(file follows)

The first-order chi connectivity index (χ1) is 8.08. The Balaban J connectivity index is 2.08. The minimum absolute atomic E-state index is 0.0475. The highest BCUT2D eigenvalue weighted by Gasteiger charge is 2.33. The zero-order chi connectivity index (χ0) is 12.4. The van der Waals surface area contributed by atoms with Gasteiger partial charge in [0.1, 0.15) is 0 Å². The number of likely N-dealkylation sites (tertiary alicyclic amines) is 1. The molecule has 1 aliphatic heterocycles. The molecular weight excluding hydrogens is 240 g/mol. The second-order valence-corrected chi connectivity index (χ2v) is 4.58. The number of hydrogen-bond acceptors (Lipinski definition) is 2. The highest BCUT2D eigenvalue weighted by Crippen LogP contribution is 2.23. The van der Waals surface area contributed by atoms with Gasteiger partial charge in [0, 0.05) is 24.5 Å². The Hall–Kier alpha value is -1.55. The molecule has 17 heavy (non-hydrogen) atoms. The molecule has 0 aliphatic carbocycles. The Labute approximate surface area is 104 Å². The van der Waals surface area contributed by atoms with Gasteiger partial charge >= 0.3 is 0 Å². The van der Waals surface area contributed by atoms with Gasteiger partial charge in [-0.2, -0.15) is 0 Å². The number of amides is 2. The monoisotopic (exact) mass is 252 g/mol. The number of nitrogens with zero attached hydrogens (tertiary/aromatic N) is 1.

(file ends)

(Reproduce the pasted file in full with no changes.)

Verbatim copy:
The first-order chi connectivity index (χ1) is 8.08. The Balaban J connectivity index is 2.08. The minimum absolute atomic E-state index is 0.0475. The highest BCUT2D eigenvalue weighted by Gasteiger charge is 2.33. The zero-order chi connectivity index (χ0) is 12.4. The van der Waals surface area contributed by atoms with Gasteiger partial charge in [0.1, 0.15) is 0 Å². The number of likely N-dealkylation sites (tertiary alicyclic amines) is 1. The molecule has 1 aliphatic heterocycles. The molecular weight excluding hydrogens is 240 g/mol. The second-order valence-corrected chi connectivity index (χ2v) is 4.58. The number of hydrogen-bond acceptors (Lipinski definition) is 2. The highest BCUT2D eigenvalue weighted by Crippen LogP contribution is 2.23. The van der Waals surface area contributed by atoms with Gasteiger partial charge in [0, 0.05) is 24.5 Å². The Hall–Kier alpha value is -1.55. The molecule has 17 heavy (non-hydrogen) atoms. The molecule has 0 aliphatic carbocycles. The Labute approximate surface area is 104 Å². The van der Waals surface area contributed by atoms with Gasteiger partial charge >= 0.3 is 0 Å². The van der Waals surface area contributed by atoms with Gasteiger partial charge in [-0.2, -0.15) is 0 Å². The number of amides is 2. The monoisotopic (exact) mass is 252 g/mol. The number of nitrogens with zero attached hydrogens (tertiary/aromatic N) is 1.